A Navy official on Wednesday said two of the Littoral Combat Ships (LCSs) the Navy proposed divesting of in the latest budget request could be used in reserve or sold to another military.
During a Senate Appropriations defense subcommittee hearing, Sen. Richard Shelby (R-Ala.) asked what the services would do with equipment it plans on divesting from, if allowed to, if such equipment might meet other U.S. government or ally requirements.
Vice Adm. James Kilby, Deputy Chief Of Naval Operations For Warfighting Requirements And Capabilities, said there are different answers for different platforms but since the LCS is a new platform “there might be a future for those ships. Either in foreign military sales or keeping them in some kind of reserve capability.”
In the FY ‘22 budget request, the Navy seeks to save $1.3 billion by divesting in several capabilities earlier than planned. This includes retiring the USS Fort Worth (LCS-3), Coronado (LCS-4), Detroit (LCS-7) and Little Rock (LCS-9) to save $186 million (Defense Daily, May 28).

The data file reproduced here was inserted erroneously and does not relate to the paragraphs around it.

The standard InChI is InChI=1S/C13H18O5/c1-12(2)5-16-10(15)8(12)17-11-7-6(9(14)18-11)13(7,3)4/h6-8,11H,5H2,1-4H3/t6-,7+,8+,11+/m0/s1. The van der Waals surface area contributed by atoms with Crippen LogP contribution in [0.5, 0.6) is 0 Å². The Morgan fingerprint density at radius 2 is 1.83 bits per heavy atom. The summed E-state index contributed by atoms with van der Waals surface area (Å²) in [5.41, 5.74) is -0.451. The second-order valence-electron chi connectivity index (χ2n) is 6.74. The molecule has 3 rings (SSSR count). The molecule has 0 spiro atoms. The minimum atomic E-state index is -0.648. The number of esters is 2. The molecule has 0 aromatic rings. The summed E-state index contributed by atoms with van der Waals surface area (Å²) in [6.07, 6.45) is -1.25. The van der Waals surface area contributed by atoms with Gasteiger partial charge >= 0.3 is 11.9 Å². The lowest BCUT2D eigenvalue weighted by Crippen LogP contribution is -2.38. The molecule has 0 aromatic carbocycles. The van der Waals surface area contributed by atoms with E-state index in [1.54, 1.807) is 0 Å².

The Navy’s budget documents argued LCS-3 and 4 are primarily test platforms and divesting now will avoid costs to upgrade them to the common configuration and capability along with adding mission packages as assigned to other ships in the class. In the FY 21 budget the Navy was allowed to retire the initial two LCSs.
In the documents the service argued in favor of divesting on LCS-7 and 9 because they are experiencing the combining gear propulsion train problem and are expected to incur significant repair costs.
In January, the Navy stopped accepting the Lockheed Martin [LMT] odd-numbered Freedom-variant LCSs due to a material defect with the combining gear. The Navy is not accepting new vessels until the design fix is in production and has completed testing (Defense Daily, Jan. 22).
On Wednesday Kilby added that while LCS-3 and 4 were initial versions of the class and are a capability issue, LCS-7 and 9 were “affordability decisions to drive the program where we need, to have the most capable Navy we can produce for you.”
“7 and 9 are cost avoidance for combining gear repair, a lethality upgrade and a survivability upgrade that have not been made on those ships. So really it’s looking at what we have and how we best position our fleet size against what we need to do,” he continued.
When the FY ‘22 budget was released, Deputy Assistant Secretary of the Navy for Budget Rear Adm. John Gumbleton said when the service was looking at possibly retiring additional LCS, in contrast the USS Milwaukee (LCS-5) “ happened to just have a maintenance availability and we’re putting a Naval Strike Missile on it and it’s getting ready for a deployment.” Therefore, that early Freedom-variant LCS was saved from the potential chopping block.